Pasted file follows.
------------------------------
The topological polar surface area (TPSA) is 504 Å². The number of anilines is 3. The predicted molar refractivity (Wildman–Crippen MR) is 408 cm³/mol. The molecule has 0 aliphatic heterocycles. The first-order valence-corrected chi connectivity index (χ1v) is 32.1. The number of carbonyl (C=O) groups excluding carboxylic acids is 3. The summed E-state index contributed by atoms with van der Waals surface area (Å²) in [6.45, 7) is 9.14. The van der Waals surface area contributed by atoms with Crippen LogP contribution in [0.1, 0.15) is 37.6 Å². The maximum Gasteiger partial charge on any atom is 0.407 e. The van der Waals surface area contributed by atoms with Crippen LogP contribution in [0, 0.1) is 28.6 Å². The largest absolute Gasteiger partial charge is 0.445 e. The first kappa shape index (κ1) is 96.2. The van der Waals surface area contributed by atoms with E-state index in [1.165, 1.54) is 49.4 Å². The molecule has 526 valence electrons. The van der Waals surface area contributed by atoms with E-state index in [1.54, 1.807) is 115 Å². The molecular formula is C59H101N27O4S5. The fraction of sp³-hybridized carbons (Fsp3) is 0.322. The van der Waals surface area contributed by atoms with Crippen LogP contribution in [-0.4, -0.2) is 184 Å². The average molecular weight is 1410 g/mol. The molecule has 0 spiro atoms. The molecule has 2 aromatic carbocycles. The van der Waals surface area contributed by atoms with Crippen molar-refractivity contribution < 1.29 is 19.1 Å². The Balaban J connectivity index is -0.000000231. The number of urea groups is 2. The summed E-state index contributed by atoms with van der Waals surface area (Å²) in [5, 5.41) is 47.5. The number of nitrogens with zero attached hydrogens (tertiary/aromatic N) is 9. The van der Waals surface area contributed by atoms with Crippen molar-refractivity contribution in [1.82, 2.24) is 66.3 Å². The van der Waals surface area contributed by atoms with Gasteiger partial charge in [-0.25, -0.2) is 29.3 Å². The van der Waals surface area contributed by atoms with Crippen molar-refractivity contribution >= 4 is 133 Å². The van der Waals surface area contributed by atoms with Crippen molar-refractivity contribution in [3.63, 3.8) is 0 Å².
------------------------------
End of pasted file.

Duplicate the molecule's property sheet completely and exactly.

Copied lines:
The topological polar surface area (TPSA) is 504 Å². The number of anilines is 3. The predicted molar refractivity (Wildman–Crippen MR) is 408 cm³/mol. The molecule has 0 aliphatic heterocycles. The first-order valence-corrected chi connectivity index (χ1v) is 32.1. The number of carbonyl (C=O) groups excluding carboxylic acids is 3. The summed E-state index contributed by atoms with van der Waals surface area (Å²) in [6.45, 7) is 9.14. The van der Waals surface area contributed by atoms with Crippen LogP contribution in [0.1, 0.15) is 37.6 Å². The maximum Gasteiger partial charge on any atom is 0.407 e. The van der Waals surface area contributed by atoms with Crippen LogP contribution in [0, 0.1) is 28.6 Å². The largest absolute Gasteiger partial charge is 0.445 e. The first kappa shape index (κ1) is 96.2. The van der Waals surface area contributed by atoms with E-state index in [1.165, 1.54) is 49.4 Å². The molecule has 526 valence electrons. The van der Waals surface area contributed by atoms with E-state index in [1.54, 1.807) is 115 Å². The molecular formula is C59H101N27O4S5. The fraction of sp³-hybridized carbons (Fsp3) is 0.322. The van der Waals surface area contributed by atoms with Crippen LogP contribution in [-0.4, -0.2) is 184 Å². The average molecular weight is 1410 g/mol. The molecule has 0 spiro atoms. The molecule has 2 aromatic carbocycles. The van der Waals surface area contributed by atoms with Crippen molar-refractivity contribution < 1.29 is 19.1 Å². The Balaban J connectivity index is -0.000000231. The number of urea groups is 2. The summed E-state index contributed by atoms with van der Waals surface area (Å²) in [5, 5.41) is 47.5. The number of nitrogens with zero attached hydrogens (tertiary/aromatic N) is 9. The van der Waals surface area contributed by atoms with Crippen molar-refractivity contribution in [1.82, 2.24) is 66.3 Å². The van der Waals surface area contributed by atoms with Gasteiger partial charge in [-0.25, -0.2) is 29.3 Å². The van der Waals surface area contributed by atoms with Crippen molar-refractivity contribution >= 4 is 133 Å². The van der Waals surface area contributed by atoms with Crippen molar-refractivity contribution in [3.63, 3.8) is 0 Å².